On July 28, Contreras requested that the Santa María clinic provide the Nobel prizewinner’s medical history. On August 22, Dr. Cristián Ugarte Palacios, medical director of the clinic, responded: “Given the time elapsed, I must inform the Minister that our clinic no longer has the information solicited.”

In an interview with Proceso, Contreras said that the disappearance of Neruda’s records “is impossible to imagine, not only because they have the obligation to preserve them under the law, which states that public hospitals and clinics must maintain records for at least 40 years. You also must consider that we are not speaking of an unknown patient…This concerns the medical history of one of the only two Nobel prizewinners in Chile. All things considered, it’s very strange and suggestive that his records no longer exist in the Santa María clinic.”

The attorney said that a prestigious group of oncologists, whose identities he prefers to withhold for the time being, analyzed various medical tests performed on the poet during the last year of his life. According to Contreras, they came to the conclusion that “it is not possible to accept that [Neruda] died of cancer, since he did not have ‘caquexia’ [cachexia, severe wasting of a terminal patient], all of it is absolutely false.”

Contreras added: “According to how they explained it to me, ‘caquexia’ produces a state of abandonment in which the person is practically a cadaver, and cannot even speak. And Pablo [Neruda] spoke up to the last minute, not only with the Mexican ambassador, Gonzalo Martínez Corbalá, but with others as well.”

Martínez Corbalá, in a testimony published in the same weekly magazine, said that on Saturday, the 22nd of September, 1973, he was at the clinic to inform Neruda that all was in readiness for him and his wife, Matilde, to travel to Mexico. He affirmed that “the poet’s appearance had improved. And his spirits as well […] He looked very much the master of himself and I dare say, very optimistic.”

All of this speaks of a Neruda who was not on his deathbed, as medical accounts heretofore accepted as the official truths of his last days have insisted.

On page 206 of the dossier appears the testimony of Rosa Nuñez, Neruda’s personal nurse from 1960 to 1973. “Two years after the death of Don Pablo, during the summer, Señora Matilde Urrutia came to visit me. She told me that she suspected that her husband was murdered in the clinic, possibly with some kind of injection. It was the last time I saw her.”

This declaration appears in a clipping titled “The Captain’s Solitude”, by journalist Javier García, published in the newspaper, La Nación, on September 18, 2005.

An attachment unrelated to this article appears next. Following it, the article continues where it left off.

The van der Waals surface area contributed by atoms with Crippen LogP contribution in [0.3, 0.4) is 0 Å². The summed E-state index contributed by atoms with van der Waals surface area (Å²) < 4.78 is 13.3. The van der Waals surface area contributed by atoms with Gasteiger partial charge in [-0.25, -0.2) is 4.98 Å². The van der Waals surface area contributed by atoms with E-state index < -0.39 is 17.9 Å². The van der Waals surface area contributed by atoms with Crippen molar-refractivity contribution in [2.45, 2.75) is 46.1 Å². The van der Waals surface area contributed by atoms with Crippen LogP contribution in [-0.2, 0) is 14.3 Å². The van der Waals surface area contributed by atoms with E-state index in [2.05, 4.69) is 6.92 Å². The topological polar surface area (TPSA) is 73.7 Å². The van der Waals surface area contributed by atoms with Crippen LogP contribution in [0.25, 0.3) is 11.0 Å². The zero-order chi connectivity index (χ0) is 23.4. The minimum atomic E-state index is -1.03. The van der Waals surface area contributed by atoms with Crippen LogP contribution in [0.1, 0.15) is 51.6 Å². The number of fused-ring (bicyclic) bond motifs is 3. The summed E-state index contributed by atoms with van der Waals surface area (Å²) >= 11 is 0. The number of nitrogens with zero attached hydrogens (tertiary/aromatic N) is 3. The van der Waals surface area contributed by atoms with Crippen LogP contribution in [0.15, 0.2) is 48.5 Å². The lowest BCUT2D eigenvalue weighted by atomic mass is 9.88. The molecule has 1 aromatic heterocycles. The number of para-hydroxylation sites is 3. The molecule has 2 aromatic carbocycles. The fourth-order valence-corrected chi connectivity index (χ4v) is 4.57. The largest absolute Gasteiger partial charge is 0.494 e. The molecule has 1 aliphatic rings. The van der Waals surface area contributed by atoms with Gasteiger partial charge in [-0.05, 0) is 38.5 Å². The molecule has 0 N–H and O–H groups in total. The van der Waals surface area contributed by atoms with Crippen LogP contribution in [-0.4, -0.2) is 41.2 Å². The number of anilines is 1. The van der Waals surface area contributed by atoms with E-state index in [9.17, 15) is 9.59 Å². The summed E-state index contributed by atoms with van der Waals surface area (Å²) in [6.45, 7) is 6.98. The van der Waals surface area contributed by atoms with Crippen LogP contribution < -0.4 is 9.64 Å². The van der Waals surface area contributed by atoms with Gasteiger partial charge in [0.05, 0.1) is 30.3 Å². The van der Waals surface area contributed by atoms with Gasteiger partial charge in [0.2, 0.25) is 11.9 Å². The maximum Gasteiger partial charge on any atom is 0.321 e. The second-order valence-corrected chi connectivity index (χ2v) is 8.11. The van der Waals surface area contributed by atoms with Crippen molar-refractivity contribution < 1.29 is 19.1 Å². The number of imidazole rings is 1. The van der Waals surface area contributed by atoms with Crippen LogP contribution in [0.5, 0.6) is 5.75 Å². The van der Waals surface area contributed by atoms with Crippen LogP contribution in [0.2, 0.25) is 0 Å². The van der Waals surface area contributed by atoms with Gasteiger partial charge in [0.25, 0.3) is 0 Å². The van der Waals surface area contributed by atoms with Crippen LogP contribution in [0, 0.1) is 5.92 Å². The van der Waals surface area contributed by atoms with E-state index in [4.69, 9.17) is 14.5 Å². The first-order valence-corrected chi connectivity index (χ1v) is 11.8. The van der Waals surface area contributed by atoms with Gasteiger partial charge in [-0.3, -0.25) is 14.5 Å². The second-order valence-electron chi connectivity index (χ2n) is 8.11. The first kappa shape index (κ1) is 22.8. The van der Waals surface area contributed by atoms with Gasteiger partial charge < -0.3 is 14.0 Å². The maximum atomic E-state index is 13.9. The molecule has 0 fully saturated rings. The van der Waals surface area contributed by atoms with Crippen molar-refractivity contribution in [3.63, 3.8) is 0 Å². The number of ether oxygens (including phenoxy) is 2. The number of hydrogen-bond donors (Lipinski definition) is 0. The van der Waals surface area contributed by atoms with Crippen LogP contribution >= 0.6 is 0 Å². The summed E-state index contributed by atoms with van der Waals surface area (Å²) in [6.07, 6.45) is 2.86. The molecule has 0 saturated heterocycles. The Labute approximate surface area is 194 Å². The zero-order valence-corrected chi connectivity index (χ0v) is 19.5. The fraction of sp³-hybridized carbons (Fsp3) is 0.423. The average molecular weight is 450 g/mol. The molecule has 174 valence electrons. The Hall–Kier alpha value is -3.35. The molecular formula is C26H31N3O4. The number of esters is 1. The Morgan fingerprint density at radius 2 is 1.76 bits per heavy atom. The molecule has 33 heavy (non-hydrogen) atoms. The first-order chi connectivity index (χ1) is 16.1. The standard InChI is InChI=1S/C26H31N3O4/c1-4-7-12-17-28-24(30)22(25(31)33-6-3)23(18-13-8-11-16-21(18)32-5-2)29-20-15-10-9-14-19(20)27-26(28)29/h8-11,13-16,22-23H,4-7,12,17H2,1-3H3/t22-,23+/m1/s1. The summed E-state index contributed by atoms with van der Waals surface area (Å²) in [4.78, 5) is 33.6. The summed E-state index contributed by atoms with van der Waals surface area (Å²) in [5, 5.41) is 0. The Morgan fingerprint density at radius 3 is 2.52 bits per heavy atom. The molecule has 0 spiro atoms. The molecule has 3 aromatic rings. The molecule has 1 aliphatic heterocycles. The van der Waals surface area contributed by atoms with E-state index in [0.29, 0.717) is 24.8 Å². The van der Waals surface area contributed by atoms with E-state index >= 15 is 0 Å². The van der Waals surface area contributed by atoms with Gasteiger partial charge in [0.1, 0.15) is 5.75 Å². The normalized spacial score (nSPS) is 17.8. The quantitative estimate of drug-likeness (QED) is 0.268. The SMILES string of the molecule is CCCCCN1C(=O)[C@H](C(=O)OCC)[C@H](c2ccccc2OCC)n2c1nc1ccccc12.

Coincidentally, the Chilean newspaper, El Mercurio, published, on September 24, 1973 — one day after the death of Neruda — that he had died “as a result of a shock suffered after having received an injection.”

In the report, “Who Killed Pablo Neruda?”, published last September 6 by the magazine Revista Ñ, published by the Clarín group of Argentina, Dr. Sergio Draper — who attended Neruda in the Santa María clinic — declared:

“I only saw [Neruda] for an instant on Sunday the 23 of September, as I was not in charge of his case. That day the nurse on duty told me that Neruda was apparently in a great deal of pain, so I told her to give him the injection prescribed by his physician. If I recall correctly, it was a ‘dipirona’ [metamizole]…I ordered that she give him an injection as indicated by his physician. I was nothing more than an interlocutor. It’s the last straw that we are constantly under suspicion.”

Draper has also been called as a witness before the court in the case of the murder of former president Eduardo Frei, verfied in the same Santa María clinic, in January 1982.

On page 113 of the dossier are declarations from numerous people linked to the Neruda Foundation, all rejecting the possibility that the poet was assassinated. All of them also discred Manuel Araya, the chauffeur.

Among them is the singer and documentary filmmaker, Hugo Arévalo. He maintains that “on September 18, 1973, hearing rumors that Neruda’s death was imminent, I went with [my wife] Charo Cofré to Isla Negra in our Citroën AX330. Upon our arrival at Pablo’s house, we met a person who identified himself as his driver [Araya].”

Further on, Arévalo states that the poet “could not walk, and felt demoralized”, and that he commented that the Mexican ambassador to Chile had offered to take him out of the country. In spite of his anguish, Neruda celebrated the country’s independence day that day with them, “for which reason he sent us to buy some empanadas,” said Arévalo.

In an interview with Proceso, Manuel Araya said that the story related by Arévalo — countersigned by the latter’s wife — “is absolutely false.” He affirms that neither Arévalo nor his wife were on Isla Negra in the days following the coup, and that no one could come to see Neruda because the soldiers guarding the house prevented the entry of any visitors. He also stated that nobody drank wine or ate empanadas that day, “because we were not in the mood.”

In Arévalo’s account, he and his wife stayed the night of the 18th on Isla Negra. The next day they supposedly accompanied, in a caravan, Neruda and Matilde on their trip to the Santa María clinic in Santiago. In an interview given to the magazine Rocinante in May 2003, Cofré said that Araya participated in all these events, and drove the Nerudas’ Fiat 125 while Pablo and Matilde Neruda rode in an ambulance. But in her legal testimony, Cofré omitted this item. Araya, for his part, denies vehemently that the other couple had been there at any time.